[ntp:questions] "ntpd -q" is slow compared to ntpdate

Harlan Stenn stenn at ntp.org
Tue Oct 21 05:46:48 UTC 2008

>>> In article <48FBC712.5080803 at stillbilde.net>, svein at stillbilde.net (Svein Skogen) writes:

Svein> I've kept out of this topic on purpose, simply because I did not want
Svein> to add anything that people would take as a personal attack (and I
Svein> failed to see how I could vent my feelings without looking like I was
Svein> starting a flame war)

Svein> The way I see this, we're separated into two general camps here. In
Svein> one of the camps we find the purists who more or less on principle
Svein> wants ntpdate gone, because they want everybody to run ntpd. I can
Svein> understand them, even if I do not agree with them.

I'm curious how you got this impression - I'd be keeping ntpdate around if
it was working.

ntpdate originally used the same algorithms that ntpd used to "choose
wisely" but suffered from so much bitrot that the only choice was to find a
way to replace it.  But there were also people screaming for a way to set
the time quickly.  These are conflicting goals, so Dave (and some other
folks) went to a lot of work to make 'ntpd -q' do the "good" job ntpdate
did, and the SNTP spec was produced to make sure folks could get the time
set quickly.

Svein> The other camp consists mostly of people in the operations
Svein> environment.  A lot of them doing remote management of servers. In
Svein> this camp, any additional time in the boot sequence is both wasted
Svein> time, and a nightmare because you always have that nagging "what will
Svein> go wrong THIS time" when you remote reboot anything. I've been there,
Svein> and I know the feeling.

Me too, and this is similar to Occam's Razor.  We now have the variety of
tools (mechanism) to give folks what they need to make things work as
quickly as possible given the varying needs of their circumstances

We are not dictating policy.

We are offering robust mechanism to let you choose the best way to
accomplish your goals.

If you (for some definition of 'you') think we are missing something, then
why has nothing more been added to the DeprecatingNtpdate page?

To my knowledge, we have addressed *all* of the concerns that have been
raised there.

Svein> For the operations people, ntpdate is a supplement to ntpd, not a
Svein> replacement. They run ntpdate to get log timestamps +-1millennium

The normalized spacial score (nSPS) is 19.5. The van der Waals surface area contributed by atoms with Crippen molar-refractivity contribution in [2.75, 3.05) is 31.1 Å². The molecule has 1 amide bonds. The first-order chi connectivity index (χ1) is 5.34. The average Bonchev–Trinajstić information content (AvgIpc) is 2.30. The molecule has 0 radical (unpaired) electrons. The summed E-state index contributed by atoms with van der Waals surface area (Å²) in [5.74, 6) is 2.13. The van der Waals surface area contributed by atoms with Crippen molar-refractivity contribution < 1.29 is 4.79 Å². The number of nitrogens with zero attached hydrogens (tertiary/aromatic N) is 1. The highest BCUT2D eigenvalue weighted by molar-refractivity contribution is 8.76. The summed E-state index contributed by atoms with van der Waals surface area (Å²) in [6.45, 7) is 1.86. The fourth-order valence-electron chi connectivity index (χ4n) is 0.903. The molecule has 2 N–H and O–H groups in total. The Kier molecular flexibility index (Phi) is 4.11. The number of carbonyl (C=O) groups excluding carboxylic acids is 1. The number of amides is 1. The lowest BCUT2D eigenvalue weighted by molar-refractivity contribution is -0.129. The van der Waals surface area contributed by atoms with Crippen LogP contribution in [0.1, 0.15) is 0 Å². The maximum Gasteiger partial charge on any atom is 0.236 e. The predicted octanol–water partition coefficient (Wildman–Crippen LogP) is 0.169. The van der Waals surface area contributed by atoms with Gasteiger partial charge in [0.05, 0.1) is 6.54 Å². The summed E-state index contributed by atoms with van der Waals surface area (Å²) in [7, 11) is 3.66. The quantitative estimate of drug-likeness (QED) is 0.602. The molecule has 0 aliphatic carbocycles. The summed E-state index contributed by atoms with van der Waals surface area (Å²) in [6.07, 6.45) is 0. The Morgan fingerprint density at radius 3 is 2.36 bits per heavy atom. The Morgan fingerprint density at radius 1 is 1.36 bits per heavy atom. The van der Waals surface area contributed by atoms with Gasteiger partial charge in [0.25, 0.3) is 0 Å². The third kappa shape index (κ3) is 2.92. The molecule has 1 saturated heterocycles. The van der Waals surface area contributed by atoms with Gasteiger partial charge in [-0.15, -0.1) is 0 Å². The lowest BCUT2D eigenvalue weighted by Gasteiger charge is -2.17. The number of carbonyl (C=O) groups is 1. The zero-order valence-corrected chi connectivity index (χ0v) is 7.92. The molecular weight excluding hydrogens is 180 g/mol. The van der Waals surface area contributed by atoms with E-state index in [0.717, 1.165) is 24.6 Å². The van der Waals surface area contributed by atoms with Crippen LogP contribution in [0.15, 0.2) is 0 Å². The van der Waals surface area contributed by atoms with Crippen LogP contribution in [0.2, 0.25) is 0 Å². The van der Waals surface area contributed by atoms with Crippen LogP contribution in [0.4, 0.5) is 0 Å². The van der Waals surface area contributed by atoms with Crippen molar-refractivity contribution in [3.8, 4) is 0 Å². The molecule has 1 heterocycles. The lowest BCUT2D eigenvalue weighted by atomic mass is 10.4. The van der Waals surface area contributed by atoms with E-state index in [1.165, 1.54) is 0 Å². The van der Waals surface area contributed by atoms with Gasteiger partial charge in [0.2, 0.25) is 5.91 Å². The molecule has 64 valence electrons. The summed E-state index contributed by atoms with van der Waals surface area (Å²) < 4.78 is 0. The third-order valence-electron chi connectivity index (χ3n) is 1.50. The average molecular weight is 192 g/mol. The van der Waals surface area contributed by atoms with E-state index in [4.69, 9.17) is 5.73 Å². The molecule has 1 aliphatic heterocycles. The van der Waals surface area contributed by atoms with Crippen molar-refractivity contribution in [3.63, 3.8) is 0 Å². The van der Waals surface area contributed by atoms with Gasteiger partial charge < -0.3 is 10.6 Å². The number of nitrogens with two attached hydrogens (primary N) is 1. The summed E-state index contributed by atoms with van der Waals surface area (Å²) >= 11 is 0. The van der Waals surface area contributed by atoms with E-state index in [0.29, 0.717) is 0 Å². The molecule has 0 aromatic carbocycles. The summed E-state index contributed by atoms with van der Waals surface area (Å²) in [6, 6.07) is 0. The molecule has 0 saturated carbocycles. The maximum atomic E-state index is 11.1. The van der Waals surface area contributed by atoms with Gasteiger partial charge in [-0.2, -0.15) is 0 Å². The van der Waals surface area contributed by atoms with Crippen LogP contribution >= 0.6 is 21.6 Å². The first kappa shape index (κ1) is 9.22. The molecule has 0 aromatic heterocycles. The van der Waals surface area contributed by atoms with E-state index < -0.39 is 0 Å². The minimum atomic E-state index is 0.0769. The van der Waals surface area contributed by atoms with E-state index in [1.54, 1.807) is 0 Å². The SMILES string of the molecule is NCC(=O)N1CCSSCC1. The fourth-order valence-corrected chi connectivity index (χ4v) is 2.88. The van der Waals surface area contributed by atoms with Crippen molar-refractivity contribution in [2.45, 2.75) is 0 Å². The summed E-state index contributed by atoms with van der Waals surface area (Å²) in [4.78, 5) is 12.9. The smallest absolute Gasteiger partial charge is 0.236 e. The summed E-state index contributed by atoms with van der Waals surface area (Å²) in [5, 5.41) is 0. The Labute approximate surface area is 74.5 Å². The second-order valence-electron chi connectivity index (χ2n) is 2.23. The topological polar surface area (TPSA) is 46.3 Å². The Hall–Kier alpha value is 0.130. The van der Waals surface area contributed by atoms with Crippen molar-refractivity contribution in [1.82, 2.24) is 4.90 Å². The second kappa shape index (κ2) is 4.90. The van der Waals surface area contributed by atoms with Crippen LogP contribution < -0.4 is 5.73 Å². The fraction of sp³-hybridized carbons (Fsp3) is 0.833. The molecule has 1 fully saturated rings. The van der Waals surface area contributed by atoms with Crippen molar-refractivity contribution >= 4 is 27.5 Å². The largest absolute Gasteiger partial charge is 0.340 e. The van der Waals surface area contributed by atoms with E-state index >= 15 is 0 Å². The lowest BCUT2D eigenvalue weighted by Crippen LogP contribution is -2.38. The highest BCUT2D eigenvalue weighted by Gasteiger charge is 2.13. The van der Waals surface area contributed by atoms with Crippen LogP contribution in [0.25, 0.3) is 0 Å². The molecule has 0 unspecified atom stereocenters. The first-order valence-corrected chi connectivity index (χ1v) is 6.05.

Svein> correct, then get on with their boot and throw ntpd into the
Svein> background to keep timestamps somewhat trusty.

That is *your* need, and it can be done by using sntpd instead of ntpdate,
at least for the application you have described.

Some folks require stable time (for some definition of 'stable') before
declaring a machine ready for use.  We have that capability too.

One thing that I think may be missing is an option to say "it's OK to step
time forward, but time cannot be stepped backward."

Svein> Thus, they want ntpdate, or a script just as fast. 'ntpd -q -g' is
Svein> NOT the solution to their problem. Period. A script converting
Svein> ntpdate parameters into 'sntp -r' MAY be the solution.

I think 'sntp -r' *is* the solution to setting the time once, quickly, and
if anybody disagrees then they should pipe up.

If folks want the time set *well* and they want the clock to be stable
before they release the machine to general use, we already have the ntp-wait

This should all be covered in http://support.ntp.org/Support/StartingNTP4,
and if it is not it is easily corrected.

Svein> However the real problem here is the fundamentalists that seem to
Svein> want ntpdate gone totally. This is a problem I'm afraid noone here
Svein> can help them with. If they have religious reasons for wanting
Svein> something done or gone, I suggest talking to a cleric about
Svein> them. Sorry if I've insulted anybody with this.

I'm not sure exactly what you mean.

The current ntpdate program is broken.  Nobody has offered to work on it.
This situation has been going on for *years*.

Conscientious people have studied the issues with great deliberation and
care, and have come up with more flexible and better quality solutions.

I expect there will be an ntpdate script that will "do the right thing" for
most of the cases.

If there is a case where the defaults are wrong, it will be pretty easy for
the local admin team to use the "robust mechanism" we are providing to
implement whatever local "policy" they require in a way that meets or
exceeds the way the current broken ntpdate does.

If you disagree with this I'm really curious to know why.

So far I've seen whining and FUD, but no tangible cases of counter-examples.

I have spent a Very Long Time in the sysadmin business, and I go many extra
miles to make sure that the mechanism we provide will handle as many cases
as we can.  I believe we have already significantly increased the number of
cases we can support, and I would appreciate any contributions (either ideas
or code) to make things even better.

And there are cases where ntpd is just not the right answer for some people.

Lipstick on a pig, if I may use that metaphor.
Harlan Stenn <stenn at ntp.org>
http://ntpforum.isc.org  - be a member!

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